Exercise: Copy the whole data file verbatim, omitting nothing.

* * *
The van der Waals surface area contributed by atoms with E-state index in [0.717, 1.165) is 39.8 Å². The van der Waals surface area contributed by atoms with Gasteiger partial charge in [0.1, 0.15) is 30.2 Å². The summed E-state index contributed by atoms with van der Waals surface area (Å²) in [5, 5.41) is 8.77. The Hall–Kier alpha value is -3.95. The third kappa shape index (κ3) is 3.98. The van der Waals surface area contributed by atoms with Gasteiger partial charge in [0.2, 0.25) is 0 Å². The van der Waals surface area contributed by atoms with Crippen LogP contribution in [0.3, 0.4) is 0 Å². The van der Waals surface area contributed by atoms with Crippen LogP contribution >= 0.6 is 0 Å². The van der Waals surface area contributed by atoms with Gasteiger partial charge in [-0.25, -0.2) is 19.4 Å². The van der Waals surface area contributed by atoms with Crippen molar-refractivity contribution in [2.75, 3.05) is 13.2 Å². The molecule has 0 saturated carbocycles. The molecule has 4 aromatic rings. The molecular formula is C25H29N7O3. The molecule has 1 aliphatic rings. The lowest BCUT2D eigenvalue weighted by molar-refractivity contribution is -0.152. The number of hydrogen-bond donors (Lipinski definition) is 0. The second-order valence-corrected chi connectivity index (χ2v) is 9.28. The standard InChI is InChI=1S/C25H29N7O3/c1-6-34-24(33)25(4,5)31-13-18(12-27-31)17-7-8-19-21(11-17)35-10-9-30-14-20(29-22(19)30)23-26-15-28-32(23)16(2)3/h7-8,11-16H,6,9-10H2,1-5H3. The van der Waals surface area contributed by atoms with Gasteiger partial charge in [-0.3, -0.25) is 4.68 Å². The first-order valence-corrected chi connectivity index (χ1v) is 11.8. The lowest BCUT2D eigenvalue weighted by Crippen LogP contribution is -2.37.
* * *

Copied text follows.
The van der Waals surface area contributed by atoms with E-state index in [0.717, 1.165) is 39.8 Å². The van der Waals surface area contributed by atoms with Gasteiger partial charge in [0.1, 0.15) is 30.2 Å². The summed E-state index contributed by atoms with van der Waals surface area (Å²) in [5, 5.41) is 8.77. The Hall–Kier alpha value is -3.95. The third kappa shape index (κ3) is 3.98. The van der Waals surface area contributed by atoms with Gasteiger partial charge in [0.2, 0.25) is 0 Å². The van der Waals surface area contributed by atoms with Crippen LogP contribution in [0.3, 0.4) is 0 Å². The van der Waals surface area contributed by atoms with Crippen LogP contribution >= 0.6 is 0 Å². The van der Waals surface area contributed by atoms with Gasteiger partial charge in [-0.25, -0.2) is 19.4 Å². The van der Waals surface area contributed by atoms with Crippen molar-refractivity contribution in [2.75, 3.05) is 13.2 Å². The molecule has 0 saturated carbocycles. The molecule has 4 aromatic rings. The molecular formula is C25H29N7O3. The molecule has 1 aliphatic rings. The lowest BCUT2D eigenvalue weighted by molar-refractivity contribution is -0.152. The number of hydrogen-bond donors (Lipinski definition) is 0. The second-order valence-corrected chi connectivity index (χ2v) is 9.28. The standard InChI is InChI=1S/C25H29N7O3/c1-6-34-24(33)25(4,5)31-13-18(12-27-31)17-7-8-19-21(11-17)35-10-9-30-14-20(29-22(19)30)23-26-15-28-32(23)16(2)3/h7-8,11-16H,6,9-10H2,1-5H3. The van der Waals surface area contributed by atoms with Gasteiger partial charge in [-0.3, -0.25) is 4.68 Å². The first-order valence-corrected chi connectivity index (χ1v) is 11.8. The lowest BCUT2D eigenvalue weighted by Crippen LogP contribution is -2.37.